Belgium based artist Isabelle Menin invents a surreal parallel natural world in her artistic practice. Taking pictures of natural elements, like flowers and foilage, Menin digitally collages, composes and enhances her own photographic images to create a neo-romantic painterly version of nature. In these works, flowers and leaves take on dramatic roles buffeted by . . . → Read More: Digital photographic collages of a surreal natural world by Isabelle Menin
detail of above image
Paris based photographer Thomas Devaux pushes photographic art into the realms of classical painting, religious iconography and expressive portraiture in his latest series called “Attrition.” Taking photographs from the backstages of fashion shows, Devaux digitally decomposes an image, turning it inside out, and then resurrecting it to represent . . . → Read More: “Attrition” digital photographic collages by Thomas Devaux
Madrid, Spain based photographer Silvia Grav creates haunting photographic portraits of young women. Using digital manipulations to create transparencies and layerings, Grav’s work has a strong ethereal and eerie quality. They remind me of the work of Laurence Demaison.
See more of Grav’s work on her flickr page.
. . . → Read More: Photographic portraits by Silvia Grav
French artist Fabienne Rivory combines photography and watercolor paints to create these breathtaking images. Using gouache or inks to create texture, shading and bright areas of color, Rivory digitally combines the paintings with photographs from her personal collection of landscapes. These are simple images but highly evocative of fleeting moments and dreams.
In her artist’s statement, . . . → Read More: Colored photographs by Fabienne Rivory
from Plot magazine – Transgender
Splicing a few found images and scribbling a few marks, UK based illustrator Michelle Thompson makes statements which cut across our personal lives and cultural world. A split image of the top of a man’s face with the bottom of a woman’s face erases the line between the genders. . . . → Read More: Editorial collage by Michelle Thompson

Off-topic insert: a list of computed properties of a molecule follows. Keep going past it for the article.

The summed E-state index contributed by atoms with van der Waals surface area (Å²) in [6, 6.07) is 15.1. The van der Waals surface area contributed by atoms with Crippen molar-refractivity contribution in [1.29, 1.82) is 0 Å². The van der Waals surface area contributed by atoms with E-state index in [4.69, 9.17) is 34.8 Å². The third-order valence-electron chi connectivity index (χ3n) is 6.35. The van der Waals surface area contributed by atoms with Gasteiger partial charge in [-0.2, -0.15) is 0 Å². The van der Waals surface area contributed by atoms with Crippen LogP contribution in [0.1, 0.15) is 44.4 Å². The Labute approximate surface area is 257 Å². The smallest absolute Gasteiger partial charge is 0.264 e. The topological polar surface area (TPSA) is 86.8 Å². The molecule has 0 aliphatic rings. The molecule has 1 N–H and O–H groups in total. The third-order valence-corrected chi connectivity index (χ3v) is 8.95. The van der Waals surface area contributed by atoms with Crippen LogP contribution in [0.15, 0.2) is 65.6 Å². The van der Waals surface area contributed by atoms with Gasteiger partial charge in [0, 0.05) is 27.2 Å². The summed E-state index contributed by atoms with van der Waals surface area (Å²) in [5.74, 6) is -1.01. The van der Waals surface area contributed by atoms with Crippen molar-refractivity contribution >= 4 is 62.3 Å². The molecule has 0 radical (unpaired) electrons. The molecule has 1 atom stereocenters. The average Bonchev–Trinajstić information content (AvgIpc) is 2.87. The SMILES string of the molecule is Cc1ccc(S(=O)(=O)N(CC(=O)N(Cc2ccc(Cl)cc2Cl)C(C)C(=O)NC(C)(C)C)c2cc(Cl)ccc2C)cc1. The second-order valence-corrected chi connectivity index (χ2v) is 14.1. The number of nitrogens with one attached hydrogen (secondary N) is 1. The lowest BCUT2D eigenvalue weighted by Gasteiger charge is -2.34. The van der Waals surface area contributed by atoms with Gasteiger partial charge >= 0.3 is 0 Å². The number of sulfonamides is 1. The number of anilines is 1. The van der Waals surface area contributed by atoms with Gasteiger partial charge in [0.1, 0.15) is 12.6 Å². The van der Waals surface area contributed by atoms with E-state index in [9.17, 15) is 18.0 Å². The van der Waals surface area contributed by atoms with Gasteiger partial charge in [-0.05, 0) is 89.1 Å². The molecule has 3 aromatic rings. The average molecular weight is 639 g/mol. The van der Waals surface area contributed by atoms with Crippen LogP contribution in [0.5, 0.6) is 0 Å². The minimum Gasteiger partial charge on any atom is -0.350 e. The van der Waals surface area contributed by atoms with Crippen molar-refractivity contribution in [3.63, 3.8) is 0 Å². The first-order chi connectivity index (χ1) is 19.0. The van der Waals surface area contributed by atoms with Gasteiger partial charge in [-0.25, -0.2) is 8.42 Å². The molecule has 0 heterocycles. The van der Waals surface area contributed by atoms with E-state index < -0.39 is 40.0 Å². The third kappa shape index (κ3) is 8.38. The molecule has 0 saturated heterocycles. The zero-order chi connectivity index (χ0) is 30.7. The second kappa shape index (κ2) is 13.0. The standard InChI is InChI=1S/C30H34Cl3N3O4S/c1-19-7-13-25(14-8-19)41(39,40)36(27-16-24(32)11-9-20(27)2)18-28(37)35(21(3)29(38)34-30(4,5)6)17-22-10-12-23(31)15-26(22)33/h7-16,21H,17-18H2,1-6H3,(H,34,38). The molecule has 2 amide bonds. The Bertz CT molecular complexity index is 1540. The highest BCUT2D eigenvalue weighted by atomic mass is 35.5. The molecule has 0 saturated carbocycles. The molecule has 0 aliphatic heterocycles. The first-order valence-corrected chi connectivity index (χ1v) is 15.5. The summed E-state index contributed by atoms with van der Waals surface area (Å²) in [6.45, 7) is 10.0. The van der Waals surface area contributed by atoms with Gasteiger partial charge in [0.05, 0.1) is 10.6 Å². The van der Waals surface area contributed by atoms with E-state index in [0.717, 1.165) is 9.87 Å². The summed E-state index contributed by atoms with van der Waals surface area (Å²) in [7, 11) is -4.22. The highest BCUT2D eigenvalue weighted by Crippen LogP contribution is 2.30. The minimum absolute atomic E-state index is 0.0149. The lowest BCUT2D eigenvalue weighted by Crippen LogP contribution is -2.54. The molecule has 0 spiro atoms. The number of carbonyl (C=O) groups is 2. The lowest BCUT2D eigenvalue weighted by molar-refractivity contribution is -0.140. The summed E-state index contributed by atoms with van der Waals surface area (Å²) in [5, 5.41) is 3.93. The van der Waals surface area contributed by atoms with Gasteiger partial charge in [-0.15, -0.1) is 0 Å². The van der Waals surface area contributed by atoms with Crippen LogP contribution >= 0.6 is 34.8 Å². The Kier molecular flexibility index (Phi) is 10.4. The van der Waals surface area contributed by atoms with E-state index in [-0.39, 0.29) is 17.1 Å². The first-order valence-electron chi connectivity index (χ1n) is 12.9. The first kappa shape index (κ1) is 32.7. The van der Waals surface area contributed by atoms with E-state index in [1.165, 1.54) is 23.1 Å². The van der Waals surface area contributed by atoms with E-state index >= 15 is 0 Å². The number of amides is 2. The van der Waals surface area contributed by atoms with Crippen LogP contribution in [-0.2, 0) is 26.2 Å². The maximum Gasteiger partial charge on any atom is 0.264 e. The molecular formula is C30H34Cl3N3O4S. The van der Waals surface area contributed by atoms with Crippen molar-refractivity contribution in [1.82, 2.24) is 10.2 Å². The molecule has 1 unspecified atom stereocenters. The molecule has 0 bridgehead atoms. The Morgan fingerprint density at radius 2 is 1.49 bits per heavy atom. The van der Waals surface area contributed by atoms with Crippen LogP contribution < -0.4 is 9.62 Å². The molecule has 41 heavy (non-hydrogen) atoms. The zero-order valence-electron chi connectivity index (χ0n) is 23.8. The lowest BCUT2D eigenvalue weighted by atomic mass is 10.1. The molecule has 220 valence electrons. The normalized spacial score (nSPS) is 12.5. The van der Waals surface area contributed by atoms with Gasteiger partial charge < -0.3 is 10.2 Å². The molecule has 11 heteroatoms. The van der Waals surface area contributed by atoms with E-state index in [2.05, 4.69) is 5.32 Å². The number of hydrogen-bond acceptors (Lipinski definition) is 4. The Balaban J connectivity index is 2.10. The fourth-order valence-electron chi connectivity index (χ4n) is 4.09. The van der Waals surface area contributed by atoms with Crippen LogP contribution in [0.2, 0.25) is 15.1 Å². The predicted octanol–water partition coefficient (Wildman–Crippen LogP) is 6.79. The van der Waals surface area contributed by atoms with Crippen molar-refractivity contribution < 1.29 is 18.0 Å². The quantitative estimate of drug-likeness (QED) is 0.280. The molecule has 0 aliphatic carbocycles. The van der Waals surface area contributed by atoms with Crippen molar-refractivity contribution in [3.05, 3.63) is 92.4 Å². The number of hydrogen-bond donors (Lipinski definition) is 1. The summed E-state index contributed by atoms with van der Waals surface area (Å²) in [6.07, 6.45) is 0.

Shai Kremer‘s “Concrete Abstract & Notes From the Edge” photography exhibit feels eerily relevant in light of the tragic bombing in Boston earlier this week.
In “Concrete Abstract” Kremer overlays multiple images of the reconstruction effort at the site of the World Trade Center. From afar, the large photographs look like abstract paintings. Up . . . → Read More: “Concrete Abstract & Notes From the Edge” photographs by Shai Kremer at the Robert Koch Gallery in San Francisco
Specks from afar. That’s what we reduce to in these stunning pieces by Korean artist Jiyen Lee. Splicing photographs of bird’s eye views of people, Lee reconstructs landscapes where life is an endless journey. There are no beginnings nor ends. No places to hide nor rest.
See more of Lee’s digital collages on Saatchi Online.
. . . → Read More: Collages by Jiyen Lee
Here are some spectacular images by the Los Angeles based duo of Nicholas Alan Cope and Dustin Edward Arnold. A gushing waterfall, a macro photograph of the stamen of a tropical flower. Neither is correct. Cope & Arnold created these images through “a mixture of painting, chemistry and photography.” That’s as much detail as they . . . → Read More: Abstract photography by Nicholas Alan Cope and Dustin Edward Arnold
The designer behind Lustix, New York City based Gabriel Pulecio, is really good at collaging together unusual textures and graphical elements to form fantastical new landforms. I believe most of his work is done digitally.
See more of Pulecio’s work on his flickr site.
. . . → Read More: Collage-based fantastical landforms by Gabriel Pulecio
Rhode Island School of Design (RISD) student André Wee has created this series of intriguing portraits. The people in these images blend back and forth between nets of geometric lines.
On his website, the Singaporean artist writes that it is “uncertain as to whether these figures are in the process of “forming” or “fragmenting” due . . . → Read More: Lines on photographic portraits by Andrew Wee